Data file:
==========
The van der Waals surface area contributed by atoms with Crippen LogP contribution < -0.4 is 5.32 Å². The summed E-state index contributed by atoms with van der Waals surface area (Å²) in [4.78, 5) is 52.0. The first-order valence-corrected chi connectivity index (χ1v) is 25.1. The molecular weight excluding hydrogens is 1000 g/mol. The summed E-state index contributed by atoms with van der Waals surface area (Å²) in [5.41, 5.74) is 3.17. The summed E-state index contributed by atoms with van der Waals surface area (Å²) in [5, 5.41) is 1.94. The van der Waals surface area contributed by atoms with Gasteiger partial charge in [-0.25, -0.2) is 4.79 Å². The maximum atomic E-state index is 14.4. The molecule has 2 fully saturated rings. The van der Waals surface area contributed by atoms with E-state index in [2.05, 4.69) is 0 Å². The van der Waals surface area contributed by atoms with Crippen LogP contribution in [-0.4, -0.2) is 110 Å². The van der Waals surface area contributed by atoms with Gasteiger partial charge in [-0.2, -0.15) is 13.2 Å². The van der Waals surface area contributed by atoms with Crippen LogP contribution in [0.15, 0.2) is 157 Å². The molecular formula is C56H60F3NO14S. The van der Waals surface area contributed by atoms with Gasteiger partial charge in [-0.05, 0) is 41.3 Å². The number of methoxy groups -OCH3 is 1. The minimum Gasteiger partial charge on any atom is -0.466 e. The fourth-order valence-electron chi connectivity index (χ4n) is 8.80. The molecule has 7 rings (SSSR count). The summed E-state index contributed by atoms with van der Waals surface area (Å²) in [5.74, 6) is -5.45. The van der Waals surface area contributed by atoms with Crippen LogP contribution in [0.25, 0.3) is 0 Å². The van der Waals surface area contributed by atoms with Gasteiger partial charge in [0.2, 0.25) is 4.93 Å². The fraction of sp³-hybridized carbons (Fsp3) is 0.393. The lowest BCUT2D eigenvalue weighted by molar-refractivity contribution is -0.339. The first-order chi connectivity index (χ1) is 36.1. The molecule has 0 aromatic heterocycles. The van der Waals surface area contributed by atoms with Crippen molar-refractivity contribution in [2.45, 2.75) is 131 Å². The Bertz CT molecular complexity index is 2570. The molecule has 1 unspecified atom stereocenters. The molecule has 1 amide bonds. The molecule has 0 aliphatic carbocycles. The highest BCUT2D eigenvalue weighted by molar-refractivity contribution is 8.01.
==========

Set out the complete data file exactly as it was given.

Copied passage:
The van der Waals surface area contributed by atoms with Crippen LogP contribution < -0.4 is 5.32 Å². The summed E-state index contributed by atoms with van der Waals surface area (Å²) in [4.78, 5) is 52.0. The first-order valence-corrected chi connectivity index (χ1v) is 25.1. The molecular weight excluding hydrogens is 1000 g/mol. The summed E-state index contributed by atoms with van der Waals surface area (Å²) in [5.41, 5.74) is 3.17. The summed E-state index contributed by atoms with van der Waals surface area (Å²) in [5, 5.41) is 1.94. The van der Waals surface area contributed by atoms with Gasteiger partial charge in [-0.25, -0.2) is 4.79 Å². The maximum atomic E-state index is 14.4. The molecule has 2 fully saturated rings. The van der Waals surface area contributed by atoms with E-state index in [2.05, 4.69) is 0 Å². The van der Waals surface area contributed by atoms with Crippen LogP contribution in [-0.4, -0.2) is 110 Å². The van der Waals surface area contributed by atoms with Gasteiger partial charge in [-0.2, -0.15) is 13.2 Å². The van der Waals surface area contributed by atoms with Crippen LogP contribution in [0.15, 0.2) is 157 Å². The molecular formula is C56H60F3NO14S. The van der Waals surface area contributed by atoms with Gasteiger partial charge in [-0.05, 0) is 41.3 Å². The number of methoxy groups -OCH3 is 1. The minimum Gasteiger partial charge on any atom is -0.466 e. The fourth-order valence-electron chi connectivity index (χ4n) is 8.80. The molecule has 7 rings (SSSR count). The summed E-state index contributed by atoms with van der Waals surface area (Å²) in [5.74, 6) is -5.45. The van der Waals surface area contributed by atoms with Crippen LogP contribution in [0.25, 0.3) is 0 Å². The van der Waals surface area contributed by atoms with Gasteiger partial charge in [0.2, 0.25) is 4.93 Å². The fraction of sp³-hybridized carbons (Fsp3) is 0.393. The lowest BCUT2D eigenvalue weighted by molar-refractivity contribution is -0.339. The first-order chi connectivity index (χ1) is 36.1. The molecule has 0 aromatic heterocycles. The van der Waals surface area contributed by atoms with Crippen molar-refractivity contribution in [2.45, 2.75) is 131 Å². The Bertz CT molecular complexity index is 2570. The molecule has 1 unspecified atom stereocenters. The molecule has 1 amide bonds. The molecule has 0 aliphatic carbocycles. The highest BCUT2D eigenvalue weighted by molar-refractivity contribution is 8.01.